This book surveys the main rules of Company Law governing the making of contracts with companies. It adopts an economic perspective, examining these rules in terms of the risks they apportion between companies and parties contracting with them. It reviews the use that has been made of economics in the analysis of Company Law and considers what guidance this can provide in analysing corporate contracting. The book then examines the relevant law and the issues raised by this law, covering the role of corporate constitutions as the source of the authority of corporate agents, the mechanisms of corporate activity and decision-making, the identification of corporate contracting parties, pre-incorporation contracts and other contracts with non-existent companies, the contractual power of a company's board, the protection of parties dealing with subordinate corporate agents and the regulation of contracts in which a director has a conflict of interest.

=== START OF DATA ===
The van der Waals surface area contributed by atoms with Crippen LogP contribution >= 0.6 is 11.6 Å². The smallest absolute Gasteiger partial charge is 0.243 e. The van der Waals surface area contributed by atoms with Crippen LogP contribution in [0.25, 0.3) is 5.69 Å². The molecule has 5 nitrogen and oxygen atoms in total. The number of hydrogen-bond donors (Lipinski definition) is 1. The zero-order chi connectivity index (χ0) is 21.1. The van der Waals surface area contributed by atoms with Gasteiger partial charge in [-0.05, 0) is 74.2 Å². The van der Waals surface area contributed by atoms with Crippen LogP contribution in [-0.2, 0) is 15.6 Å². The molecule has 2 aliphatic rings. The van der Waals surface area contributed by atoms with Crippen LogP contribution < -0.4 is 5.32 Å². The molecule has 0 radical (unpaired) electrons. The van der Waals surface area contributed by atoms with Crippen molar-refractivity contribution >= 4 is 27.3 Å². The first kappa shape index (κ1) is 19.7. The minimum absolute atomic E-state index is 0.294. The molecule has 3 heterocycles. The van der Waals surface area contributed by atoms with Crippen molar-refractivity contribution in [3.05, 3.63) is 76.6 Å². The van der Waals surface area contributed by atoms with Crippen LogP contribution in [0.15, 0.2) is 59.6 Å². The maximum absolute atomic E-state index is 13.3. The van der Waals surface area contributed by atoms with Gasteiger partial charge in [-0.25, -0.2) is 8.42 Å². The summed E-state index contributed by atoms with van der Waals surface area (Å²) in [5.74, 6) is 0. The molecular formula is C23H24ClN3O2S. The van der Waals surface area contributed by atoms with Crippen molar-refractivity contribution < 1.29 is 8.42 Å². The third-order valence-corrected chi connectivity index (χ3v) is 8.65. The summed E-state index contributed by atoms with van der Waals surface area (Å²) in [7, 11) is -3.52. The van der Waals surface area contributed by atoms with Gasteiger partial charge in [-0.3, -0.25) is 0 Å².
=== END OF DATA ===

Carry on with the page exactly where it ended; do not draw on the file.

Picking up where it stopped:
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Andrew Griffiths (Author)
Andrew Griffiths is a Senior Lecturer in Law at the University of Manchester.